Regulating Midwives: The Debate Over Making Home Birth Safer
For any expecting mother, the decision over where, and how, to give birth is one of the most important decisions that can be made. Do you deliver in a hospital, with the aid of doctors and nurses, or do you go for a more natural delivery at home, with the help of a midwife?
Here in Massachusetts, the number of women who opt for home births is still very small, but growing. Most of the time those births go off without a hitch. Every once in a while, though, complications come up, with sometimes deadly consequences.
Take the case of Jen Holloman. Two years ago she tried to deliver her second child at home with the help of a midwife. She was in labor for nearly 24 hours when she decided it was time to go to the hospital. Shortly after arriving, the doctor on duty told her that her child was gone – dead from complications from an infection her midwife failed to detect. As Holloman told the Boston Globe afterwards, the year after her son’s death was the “longest and saddest” of her life.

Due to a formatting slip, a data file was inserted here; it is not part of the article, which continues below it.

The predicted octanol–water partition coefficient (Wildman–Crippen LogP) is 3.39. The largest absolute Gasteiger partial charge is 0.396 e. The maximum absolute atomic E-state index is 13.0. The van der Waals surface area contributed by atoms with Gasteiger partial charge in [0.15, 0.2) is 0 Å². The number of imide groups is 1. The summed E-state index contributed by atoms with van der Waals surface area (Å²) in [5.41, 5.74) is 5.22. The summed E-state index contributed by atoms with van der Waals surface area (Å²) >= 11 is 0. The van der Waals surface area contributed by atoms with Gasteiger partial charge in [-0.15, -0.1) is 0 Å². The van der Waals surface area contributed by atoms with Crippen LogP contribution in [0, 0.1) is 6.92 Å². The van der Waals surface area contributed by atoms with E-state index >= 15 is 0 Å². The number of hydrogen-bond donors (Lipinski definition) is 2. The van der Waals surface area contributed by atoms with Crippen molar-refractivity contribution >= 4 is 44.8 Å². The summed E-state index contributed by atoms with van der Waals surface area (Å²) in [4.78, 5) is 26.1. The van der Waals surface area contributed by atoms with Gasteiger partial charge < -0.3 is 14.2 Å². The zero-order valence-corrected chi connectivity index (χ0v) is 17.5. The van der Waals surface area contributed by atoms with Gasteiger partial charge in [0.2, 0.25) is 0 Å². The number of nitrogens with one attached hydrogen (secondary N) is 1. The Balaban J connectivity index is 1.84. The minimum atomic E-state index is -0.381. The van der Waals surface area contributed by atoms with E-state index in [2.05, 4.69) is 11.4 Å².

Since her son’s death two years ago, Holloman has become an advocate for new legislation that was the focus of a hearing Tuesday on Beacon Hill.
The plan would establish practice guidelines for midwifery, and for the first time ever establish a state body that would regulate midwives.
Supporters say the plan will help make home births safer, while opponents say it can never provide the same level of care that women can get in a hospital delivery room.
We’ll be talking about midwives, and the debate over making home birth safer.
- Erin Tracy, obstetrician gynecologist, Massachusetts General Hospital; vice-chair, Massachusetts chapter of the American Congress of Obstetricians and Gynecologists
- Rebecca Herman, certified professional midwife and a member of the board of directors for the Massachusetts Midwives Alliance
- Gene Declercq, professor and assistant dean, School of Public Health, Boston University.
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